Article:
Positive and friendly encouragement is wonderful, but it alone doesn’t help a student know what they can do next to level up. Instead, give actionable feedback that a student can apply to their project right away. For instance, you could highlight a part of their project that could be tweaked or done a bit differently, and then explain how they can make the improvements you suggest.

Use any of the following prompts to help you write thoughtful and demystifying feedback — fill in the blanks with the elements of the student’s project and your own comments, as appropriate:
  • I feel you completed ____ really successfully because ____.
  • The ____ captured my attention first because ____.
  • I can see that ____ needs a little more attention. One approach you might consider is ____.

Continue the Conversation

Feedback doesn’t have to be a one-sided conversation. In fact, shifting your approach can help boost engagement, resulting in higher levels of satisfaction for your students.

  • Find out where they need help. Asking students to share what they would like feedback on in their project submission can help focus your feedback and make sure the student is getting the most value from the experience. You can add these reminders in the project description, your lesson explaining the project, or both!
  • Pose questions about their process. Get curious about the project in front of you! In your written feedback, ask the student what materials they used, what strategies worked or didn’t work, or how they might approach it differently if they attempted the project a second time.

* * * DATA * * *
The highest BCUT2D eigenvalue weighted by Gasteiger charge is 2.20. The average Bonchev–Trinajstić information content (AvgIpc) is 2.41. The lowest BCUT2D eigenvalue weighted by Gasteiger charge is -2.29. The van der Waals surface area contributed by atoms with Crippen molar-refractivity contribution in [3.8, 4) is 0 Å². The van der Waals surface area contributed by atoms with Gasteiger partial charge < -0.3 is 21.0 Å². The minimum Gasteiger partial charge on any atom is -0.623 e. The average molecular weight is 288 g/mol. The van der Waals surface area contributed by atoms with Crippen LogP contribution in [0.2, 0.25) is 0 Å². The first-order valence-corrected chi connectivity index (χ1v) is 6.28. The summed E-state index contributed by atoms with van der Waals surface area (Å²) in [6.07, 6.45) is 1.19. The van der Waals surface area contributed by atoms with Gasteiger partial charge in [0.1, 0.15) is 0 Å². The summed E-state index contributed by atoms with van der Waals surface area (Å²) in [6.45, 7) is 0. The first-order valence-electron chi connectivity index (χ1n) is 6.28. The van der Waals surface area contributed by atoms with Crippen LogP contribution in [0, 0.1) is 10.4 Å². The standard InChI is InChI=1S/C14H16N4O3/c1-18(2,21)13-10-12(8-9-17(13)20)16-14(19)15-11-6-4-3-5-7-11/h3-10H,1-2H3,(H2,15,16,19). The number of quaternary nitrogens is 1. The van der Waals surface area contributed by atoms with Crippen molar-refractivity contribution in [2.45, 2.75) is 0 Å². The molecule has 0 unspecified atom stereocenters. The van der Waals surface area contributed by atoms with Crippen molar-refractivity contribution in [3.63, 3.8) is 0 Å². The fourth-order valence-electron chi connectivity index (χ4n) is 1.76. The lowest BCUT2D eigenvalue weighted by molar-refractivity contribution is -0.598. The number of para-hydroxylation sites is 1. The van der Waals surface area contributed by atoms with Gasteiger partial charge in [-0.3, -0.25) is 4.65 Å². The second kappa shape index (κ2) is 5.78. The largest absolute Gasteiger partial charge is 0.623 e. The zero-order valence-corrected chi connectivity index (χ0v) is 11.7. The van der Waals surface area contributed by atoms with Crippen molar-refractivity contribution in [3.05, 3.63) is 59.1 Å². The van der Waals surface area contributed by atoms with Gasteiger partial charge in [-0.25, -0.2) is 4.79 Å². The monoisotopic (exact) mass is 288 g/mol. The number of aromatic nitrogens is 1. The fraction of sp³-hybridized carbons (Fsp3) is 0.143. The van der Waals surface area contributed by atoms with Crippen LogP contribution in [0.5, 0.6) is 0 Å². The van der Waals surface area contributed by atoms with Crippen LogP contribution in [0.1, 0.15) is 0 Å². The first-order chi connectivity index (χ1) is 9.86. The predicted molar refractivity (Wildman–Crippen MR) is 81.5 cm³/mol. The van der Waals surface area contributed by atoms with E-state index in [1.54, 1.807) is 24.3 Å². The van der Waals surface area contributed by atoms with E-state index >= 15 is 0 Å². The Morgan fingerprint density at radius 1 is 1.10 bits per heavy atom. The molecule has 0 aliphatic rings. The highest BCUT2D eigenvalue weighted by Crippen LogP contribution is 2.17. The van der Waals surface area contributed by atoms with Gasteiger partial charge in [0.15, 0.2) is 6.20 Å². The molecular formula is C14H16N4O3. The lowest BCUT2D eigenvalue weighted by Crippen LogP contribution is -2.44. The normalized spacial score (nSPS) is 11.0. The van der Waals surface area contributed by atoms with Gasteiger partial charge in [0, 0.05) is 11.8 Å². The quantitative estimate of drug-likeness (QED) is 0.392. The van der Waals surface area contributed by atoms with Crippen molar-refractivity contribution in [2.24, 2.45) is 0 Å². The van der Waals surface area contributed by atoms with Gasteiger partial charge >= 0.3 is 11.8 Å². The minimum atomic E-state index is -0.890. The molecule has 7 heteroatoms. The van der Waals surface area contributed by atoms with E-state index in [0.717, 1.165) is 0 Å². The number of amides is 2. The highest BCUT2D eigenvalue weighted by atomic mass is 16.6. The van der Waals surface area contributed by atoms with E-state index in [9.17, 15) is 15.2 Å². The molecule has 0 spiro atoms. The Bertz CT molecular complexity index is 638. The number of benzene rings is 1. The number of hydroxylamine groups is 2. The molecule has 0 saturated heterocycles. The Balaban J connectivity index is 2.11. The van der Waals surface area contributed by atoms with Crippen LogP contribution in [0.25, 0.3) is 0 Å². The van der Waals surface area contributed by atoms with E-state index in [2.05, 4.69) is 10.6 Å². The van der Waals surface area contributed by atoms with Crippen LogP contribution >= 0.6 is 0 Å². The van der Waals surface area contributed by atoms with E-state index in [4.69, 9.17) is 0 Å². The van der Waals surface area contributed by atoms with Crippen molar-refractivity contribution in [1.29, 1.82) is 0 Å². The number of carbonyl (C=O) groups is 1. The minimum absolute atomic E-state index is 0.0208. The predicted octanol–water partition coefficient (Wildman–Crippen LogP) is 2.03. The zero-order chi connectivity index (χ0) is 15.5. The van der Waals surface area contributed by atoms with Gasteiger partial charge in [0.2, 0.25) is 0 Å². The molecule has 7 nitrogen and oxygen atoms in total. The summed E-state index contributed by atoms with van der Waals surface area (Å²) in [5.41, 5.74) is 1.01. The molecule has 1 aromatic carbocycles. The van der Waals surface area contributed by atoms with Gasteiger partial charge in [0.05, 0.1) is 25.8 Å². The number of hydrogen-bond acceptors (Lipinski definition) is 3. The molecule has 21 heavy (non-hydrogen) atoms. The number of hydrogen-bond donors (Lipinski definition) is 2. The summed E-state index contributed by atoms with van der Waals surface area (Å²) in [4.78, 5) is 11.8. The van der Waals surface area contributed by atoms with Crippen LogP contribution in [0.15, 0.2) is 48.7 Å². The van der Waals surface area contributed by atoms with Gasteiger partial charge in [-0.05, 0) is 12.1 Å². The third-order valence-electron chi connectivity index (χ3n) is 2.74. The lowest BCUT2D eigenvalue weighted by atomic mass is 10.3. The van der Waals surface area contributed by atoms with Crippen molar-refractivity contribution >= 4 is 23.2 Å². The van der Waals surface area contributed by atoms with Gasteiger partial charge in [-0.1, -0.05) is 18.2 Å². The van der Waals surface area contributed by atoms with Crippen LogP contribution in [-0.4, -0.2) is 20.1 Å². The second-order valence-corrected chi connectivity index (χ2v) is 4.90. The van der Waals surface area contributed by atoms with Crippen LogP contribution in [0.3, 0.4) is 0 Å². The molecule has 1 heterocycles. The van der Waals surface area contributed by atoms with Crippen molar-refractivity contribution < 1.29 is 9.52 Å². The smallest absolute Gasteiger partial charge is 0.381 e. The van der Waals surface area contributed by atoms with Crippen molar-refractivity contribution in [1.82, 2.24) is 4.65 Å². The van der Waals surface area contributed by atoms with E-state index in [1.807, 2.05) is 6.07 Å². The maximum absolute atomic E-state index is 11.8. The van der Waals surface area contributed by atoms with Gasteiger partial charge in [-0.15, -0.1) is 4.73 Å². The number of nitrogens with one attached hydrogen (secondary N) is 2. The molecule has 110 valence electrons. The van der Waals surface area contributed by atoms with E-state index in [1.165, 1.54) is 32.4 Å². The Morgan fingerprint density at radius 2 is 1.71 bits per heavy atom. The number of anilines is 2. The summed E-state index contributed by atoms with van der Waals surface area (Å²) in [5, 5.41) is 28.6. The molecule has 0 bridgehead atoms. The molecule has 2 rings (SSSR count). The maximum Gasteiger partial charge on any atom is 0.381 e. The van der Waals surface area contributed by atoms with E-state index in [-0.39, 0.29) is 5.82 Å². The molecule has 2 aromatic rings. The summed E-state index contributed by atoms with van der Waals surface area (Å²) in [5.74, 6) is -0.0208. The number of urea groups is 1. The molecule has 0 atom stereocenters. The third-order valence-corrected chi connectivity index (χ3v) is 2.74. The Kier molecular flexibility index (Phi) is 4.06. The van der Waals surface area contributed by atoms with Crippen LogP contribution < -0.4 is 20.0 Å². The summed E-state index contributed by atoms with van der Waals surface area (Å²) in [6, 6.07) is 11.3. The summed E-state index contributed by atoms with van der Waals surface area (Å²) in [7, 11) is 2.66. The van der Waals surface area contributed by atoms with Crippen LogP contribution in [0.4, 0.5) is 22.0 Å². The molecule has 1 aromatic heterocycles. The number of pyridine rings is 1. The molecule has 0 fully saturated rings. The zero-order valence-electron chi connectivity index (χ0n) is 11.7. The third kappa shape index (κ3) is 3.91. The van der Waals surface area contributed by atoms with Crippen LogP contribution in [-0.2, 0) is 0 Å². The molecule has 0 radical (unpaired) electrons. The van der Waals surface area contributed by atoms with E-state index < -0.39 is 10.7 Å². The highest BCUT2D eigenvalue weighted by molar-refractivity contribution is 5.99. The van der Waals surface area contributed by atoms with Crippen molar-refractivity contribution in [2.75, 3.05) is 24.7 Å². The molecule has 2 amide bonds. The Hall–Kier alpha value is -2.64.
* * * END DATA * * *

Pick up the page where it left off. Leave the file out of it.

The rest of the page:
• Check in with their goals. Rather than commenting on a student’s progress at the end of the class, use the opportunity to ask them about their learning goals. A quick check-in can help shift a learned skill into a new habit. See this approach in action in a project from Time Management for Creatives by Top Teacher Liz Brindley.

Prompt Students to Keep Iterating

Not all projects need to be finished pieces. Encourage students to upload work-in-progress for your feedback, and let them know that you look forward to seeing their next iteration. Bonus: by putting less emphasis on submitting a polished project, your students may be less intimidated and more likely to upload sooner!

Note that students may only upload one project at a time per class, so they'll need to edit their existing project to add iterations of their work.

Give Thanks

Completing a project is the final step in a class and a huge accomplishment. In your comments, thank the student for taking the time to engage with your class and encourage them to return for more!

It’s completely acceptable to ask for a review in your project feedback —a student’s take on their overall class experience is a valuable testimonial for your teaching. Read more about strategies for encouraging feedback from your students in Receive Student Reviews.


Examples of project feedback by Top Teachers Evgeniya & Dominic Righini-Brand (1) and Desdemona Dallas (2). These teachers go the extra mile and highlight what’s really working in each student’s project, give suggestions for improvement, and encourage them to go further.